Think about it: You probably only hear from your boss when a) you royally screwed up, b) you majorly kicked ass or … c) it’s performance review time.
Feedback from your supervisor is what you crave, unless you’re happy flying under the radar, which certainly won’t help you advance. Getting honest input from your supervisor is crucial to your relationship with your boss—and, like it or not, your relationship with your boss can make or break your career. A solid rapport makes deadlines a breeze and the workday go by in a flash; but a shaky one can render even a short elevator ride interminable.
Plus, having a good relationship with your boss may even reduce stress at work. In a workplace study by the American Psychological Association, up to 75% of respondents said the most stressful aspect of their job is their immediate boss.
Here, we asked an expert to share a few key questions you can ask that will help you and your supervisor get on (or stay on) the right track.
1. How was your weekend?
When to ask: “Monday mornings are hectic and everyone’s got a million things on their to-do list—but don’t overlook the opportunity to ask about your boss’ weekend,” suggests Jodi Glickman, author of “Great on the Job: What to Say, How to Say It: The Secrets of Getting Ahead.” “It gives you an opportunity to start building a personal relationship and connect on a non-work level.” Try to ask something specific, like if her daughter won her softball game or how the client dinner went—it’ll show you’ve been paying attention.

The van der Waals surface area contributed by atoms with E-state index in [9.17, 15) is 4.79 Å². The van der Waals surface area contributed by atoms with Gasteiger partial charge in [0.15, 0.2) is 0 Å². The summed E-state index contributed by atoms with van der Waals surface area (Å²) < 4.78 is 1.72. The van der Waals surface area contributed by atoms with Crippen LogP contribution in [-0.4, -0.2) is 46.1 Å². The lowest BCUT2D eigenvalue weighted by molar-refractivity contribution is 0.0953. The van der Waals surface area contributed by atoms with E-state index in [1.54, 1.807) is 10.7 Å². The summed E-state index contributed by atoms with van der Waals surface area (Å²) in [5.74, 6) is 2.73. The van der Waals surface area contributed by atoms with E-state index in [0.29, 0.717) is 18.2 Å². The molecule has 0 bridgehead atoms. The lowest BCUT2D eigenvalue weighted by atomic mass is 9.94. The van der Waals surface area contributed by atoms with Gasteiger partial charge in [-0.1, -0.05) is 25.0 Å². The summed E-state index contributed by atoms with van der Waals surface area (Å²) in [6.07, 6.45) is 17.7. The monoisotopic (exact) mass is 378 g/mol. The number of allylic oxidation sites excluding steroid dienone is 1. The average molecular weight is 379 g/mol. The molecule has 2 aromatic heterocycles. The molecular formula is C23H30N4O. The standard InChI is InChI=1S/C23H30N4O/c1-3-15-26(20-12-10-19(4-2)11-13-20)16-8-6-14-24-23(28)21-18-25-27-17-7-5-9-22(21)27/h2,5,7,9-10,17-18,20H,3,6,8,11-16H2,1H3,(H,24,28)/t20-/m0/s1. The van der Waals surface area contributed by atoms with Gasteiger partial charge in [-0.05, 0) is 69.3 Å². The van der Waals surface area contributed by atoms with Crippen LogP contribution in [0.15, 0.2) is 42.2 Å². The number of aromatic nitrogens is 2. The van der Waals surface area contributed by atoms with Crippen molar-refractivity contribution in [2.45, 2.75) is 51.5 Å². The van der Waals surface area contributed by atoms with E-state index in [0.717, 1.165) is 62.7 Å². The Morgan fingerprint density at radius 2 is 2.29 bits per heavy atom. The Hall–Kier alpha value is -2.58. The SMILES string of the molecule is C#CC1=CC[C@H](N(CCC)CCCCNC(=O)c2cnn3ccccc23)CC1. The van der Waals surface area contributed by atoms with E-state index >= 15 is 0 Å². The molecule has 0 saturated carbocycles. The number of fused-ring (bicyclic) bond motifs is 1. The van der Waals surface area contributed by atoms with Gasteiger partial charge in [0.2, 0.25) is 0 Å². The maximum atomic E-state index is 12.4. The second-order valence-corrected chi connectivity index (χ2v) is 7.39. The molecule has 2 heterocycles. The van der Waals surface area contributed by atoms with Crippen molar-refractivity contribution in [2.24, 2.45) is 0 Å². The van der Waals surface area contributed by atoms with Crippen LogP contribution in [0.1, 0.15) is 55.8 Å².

Why it’s important to ask: The more you know about your boss, the better. By understanding how she spends her time when she’s not at the office, you’ll learn what’s important to her. “It allows you two to build a real relationship that extends beyond spreadsheets and timelines,” Glickman explains. “It gives you another dimension to connect on so she also sees you as not just a subordinate but someone with a personal life and outside interests, too. Furthermore, by sharing personal details about your life, you will appear more mature and invested in the relationship. That scores big points with management.”